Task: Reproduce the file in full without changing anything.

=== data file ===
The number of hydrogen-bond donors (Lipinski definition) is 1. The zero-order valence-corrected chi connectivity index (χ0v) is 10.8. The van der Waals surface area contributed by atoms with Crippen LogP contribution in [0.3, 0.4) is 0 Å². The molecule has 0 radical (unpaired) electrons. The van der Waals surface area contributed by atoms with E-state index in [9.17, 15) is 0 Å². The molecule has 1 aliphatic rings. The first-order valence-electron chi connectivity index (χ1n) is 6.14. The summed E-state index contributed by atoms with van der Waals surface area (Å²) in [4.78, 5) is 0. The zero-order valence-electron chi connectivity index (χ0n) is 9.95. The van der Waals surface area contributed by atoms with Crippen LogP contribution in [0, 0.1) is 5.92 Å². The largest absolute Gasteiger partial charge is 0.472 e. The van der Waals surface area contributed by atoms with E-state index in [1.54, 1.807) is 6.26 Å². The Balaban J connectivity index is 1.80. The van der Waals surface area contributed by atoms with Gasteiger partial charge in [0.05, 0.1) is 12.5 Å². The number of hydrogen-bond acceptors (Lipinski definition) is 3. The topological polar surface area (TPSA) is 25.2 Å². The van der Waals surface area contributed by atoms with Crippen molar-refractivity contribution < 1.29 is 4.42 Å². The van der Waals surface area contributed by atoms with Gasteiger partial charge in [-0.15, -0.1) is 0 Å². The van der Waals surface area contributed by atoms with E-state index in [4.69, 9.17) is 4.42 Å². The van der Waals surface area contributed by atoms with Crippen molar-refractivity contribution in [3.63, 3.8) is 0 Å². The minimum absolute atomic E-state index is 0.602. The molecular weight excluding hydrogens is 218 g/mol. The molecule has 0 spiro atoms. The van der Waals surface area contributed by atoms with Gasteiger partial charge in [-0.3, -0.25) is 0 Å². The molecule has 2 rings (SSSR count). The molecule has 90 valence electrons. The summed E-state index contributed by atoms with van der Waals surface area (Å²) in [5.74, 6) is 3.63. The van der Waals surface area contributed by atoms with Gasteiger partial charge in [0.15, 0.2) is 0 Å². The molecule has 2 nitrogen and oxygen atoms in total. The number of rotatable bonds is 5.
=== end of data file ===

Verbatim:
The number of hydrogen-bond donors (Lipinski definition) is 1. The zero-order valence-corrected chi connectivity index (χ0v) is 10.8. The van der Waals surface area contributed by atoms with Crippen LogP contribution in [0.3, 0.4) is 0 Å². The molecule has 0 radical (unpaired) electrons. The van der Waals surface area contributed by atoms with E-state index in [9.17, 15) is 0 Å². The molecule has 1 aliphatic rings. The first-order valence-electron chi connectivity index (χ1n) is 6.14. The summed E-state index contributed by atoms with van der Waals surface area (Å²) in [4.78, 5) is 0. The zero-order valence-electron chi connectivity index (χ0n) is 9.95. The van der Waals surface area contributed by atoms with Crippen LogP contribution in [0, 0.1) is 5.92 Å². The largest absolute Gasteiger partial charge is 0.472 e. The van der Waals surface area contributed by atoms with E-state index in [1.54, 1.807) is 6.26 Å². The Balaban J connectivity index is 1.80. The van der Waals surface area contributed by atoms with Gasteiger partial charge in [0.05, 0.1) is 12.5 Å². The number of hydrogen-bond acceptors (Lipinski definition) is 3. The topological polar surface area (TPSA) is 25.2 Å². The van der Waals surface area contributed by atoms with Crippen molar-refractivity contribution < 1.29 is 4.42 Å². The van der Waals surface area contributed by atoms with Gasteiger partial charge in [-0.15, -0.1) is 0 Å². The van der Waals surface area contributed by atoms with E-state index in [4.69, 9.17) is 4.42 Å². The van der Waals surface area contributed by atoms with Crippen molar-refractivity contribution in [3.63, 3.8) is 0 Å². The minimum absolute atomic E-state index is 0.602. The molecular weight excluding hydrogens is 218 g/mol. The molecule has 0 spiro atoms. The van der Waals surface area contributed by atoms with Gasteiger partial charge in [-0.3, -0.25) is 0 Å². The molecule has 2 rings (SSSR count). The molecule has 90 valence electrons. The summed E-state index contributed by atoms with van der Waals surface area (Å²) in [5.74, 6) is 3.63. The van der Waals surface area contributed by atoms with Gasteiger partial charge in [0.15, 0.2) is 0 Å². The molecule has 2 nitrogen and oxygen atoms in total. The number of rotatable bonds is 5.